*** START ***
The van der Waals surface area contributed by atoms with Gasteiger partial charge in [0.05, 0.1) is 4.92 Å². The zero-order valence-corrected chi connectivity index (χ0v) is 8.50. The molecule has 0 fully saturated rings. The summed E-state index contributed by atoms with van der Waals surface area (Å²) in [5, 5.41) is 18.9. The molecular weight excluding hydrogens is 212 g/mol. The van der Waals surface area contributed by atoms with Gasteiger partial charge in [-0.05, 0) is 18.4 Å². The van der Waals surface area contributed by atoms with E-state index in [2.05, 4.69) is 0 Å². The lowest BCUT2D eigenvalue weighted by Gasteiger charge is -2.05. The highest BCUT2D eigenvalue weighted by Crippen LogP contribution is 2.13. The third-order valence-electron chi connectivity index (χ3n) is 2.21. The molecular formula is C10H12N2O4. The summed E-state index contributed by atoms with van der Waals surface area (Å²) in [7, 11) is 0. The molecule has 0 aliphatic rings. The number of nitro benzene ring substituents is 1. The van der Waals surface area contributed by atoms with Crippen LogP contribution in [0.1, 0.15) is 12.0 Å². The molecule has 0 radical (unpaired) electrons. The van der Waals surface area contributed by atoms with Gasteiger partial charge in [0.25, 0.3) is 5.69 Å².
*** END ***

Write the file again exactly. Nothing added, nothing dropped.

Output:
The van der Waals surface area contributed by atoms with Gasteiger partial charge in [0.05, 0.1) is 4.92 Å². The zero-order valence-corrected chi connectivity index (χ0v) is 8.50. The molecule has 0 fully saturated rings. The summed E-state index contributed by atoms with van der Waals surface area (Å²) in [5, 5.41) is 18.9. The molecular weight excluding hydrogens is 212 g/mol. The van der Waals surface area contributed by atoms with Gasteiger partial charge in [-0.05, 0) is 18.4 Å². The van der Waals surface area contributed by atoms with E-state index in [2.05, 4.69) is 0 Å². The lowest BCUT2D eigenvalue weighted by Gasteiger charge is -2.05. The highest BCUT2D eigenvalue weighted by Crippen LogP contribution is 2.13. The third-order valence-electron chi connectivity index (χ3n) is 2.21. The molecular formula is C10H12N2O4. The summed E-state index contributed by atoms with van der Waals surface area (Å²) in [7, 11) is 0. The molecule has 0 aliphatic rings. The number of nitro benzene ring substituents is 1. The van der Waals surface area contributed by atoms with Crippen LogP contribution in [0.1, 0.15) is 12.0 Å². The molecule has 0 radical (unpaired) electrons. The van der Waals surface area contributed by atoms with Gasteiger partial charge in [0.25, 0.3) is 5.69 Å².